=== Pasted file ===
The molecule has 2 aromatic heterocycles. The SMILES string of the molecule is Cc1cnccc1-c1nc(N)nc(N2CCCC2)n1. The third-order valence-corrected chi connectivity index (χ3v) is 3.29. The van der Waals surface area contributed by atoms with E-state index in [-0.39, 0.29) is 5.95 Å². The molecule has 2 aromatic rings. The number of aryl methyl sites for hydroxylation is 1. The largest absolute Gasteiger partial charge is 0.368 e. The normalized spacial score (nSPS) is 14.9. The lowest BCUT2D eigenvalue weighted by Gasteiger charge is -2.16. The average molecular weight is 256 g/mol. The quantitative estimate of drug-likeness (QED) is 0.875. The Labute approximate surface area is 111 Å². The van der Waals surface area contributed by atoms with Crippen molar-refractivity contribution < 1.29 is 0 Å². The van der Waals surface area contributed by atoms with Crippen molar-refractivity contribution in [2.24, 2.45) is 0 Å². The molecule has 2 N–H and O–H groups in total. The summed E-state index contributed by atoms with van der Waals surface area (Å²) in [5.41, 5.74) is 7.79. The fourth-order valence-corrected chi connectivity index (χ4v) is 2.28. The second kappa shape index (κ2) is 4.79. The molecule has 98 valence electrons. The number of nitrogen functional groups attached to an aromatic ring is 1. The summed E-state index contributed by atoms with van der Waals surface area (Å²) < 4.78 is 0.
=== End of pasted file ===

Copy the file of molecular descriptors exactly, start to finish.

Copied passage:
The molecule has 2 aromatic heterocycles. The SMILES string of the molecule is Cc1cnccc1-c1nc(N)nc(N2CCCC2)n1. The third-order valence-corrected chi connectivity index (χ3v) is 3.29. The van der Waals surface area contributed by atoms with E-state index in [-0.39, 0.29) is 5.95 Å². The molecule has 2 aromatic rings. The number of aryl methyl sites for hydroxylation is 1. The largest absolute Gasteiger partial charge is 0.368 e. The normalized spacial score (nSPS) is 14.9. The lowest BCUT2D eigenvalue weighted by Gasteiger charge is -2.16. The average molecular weight is 256 g/mol. The quantitative estimate of drug-likeness (QED) is 0.875. The Labute approximate surface area is 111 Å². The van der Waals surface area contributed by atoms with Crippen molar-refractivity contribution < 1.29 is 0 Å². The van der Waals surface area contributed by atoms with Crippen molar-refractivity contribution in [2.24, 2.45) is 0 Å². The molecule has 2 N–H and O–H groups in total. The summed E-state index contributed by atoms with van der Waals surface area (Å²) in [5.41, 5.74) is 7.79. The fourth-order valence-corrected chi connectivity index (χ4v) is 2.28. The second kappa shape index (κ2) is 4.79. The molecule has 98 valence electrons. The number of nitrogen functional groups attached to an aromatic ring is 1. The summed E-state index contributed by atoms with van der Waals surface area (Å²) < 4.78 is 0.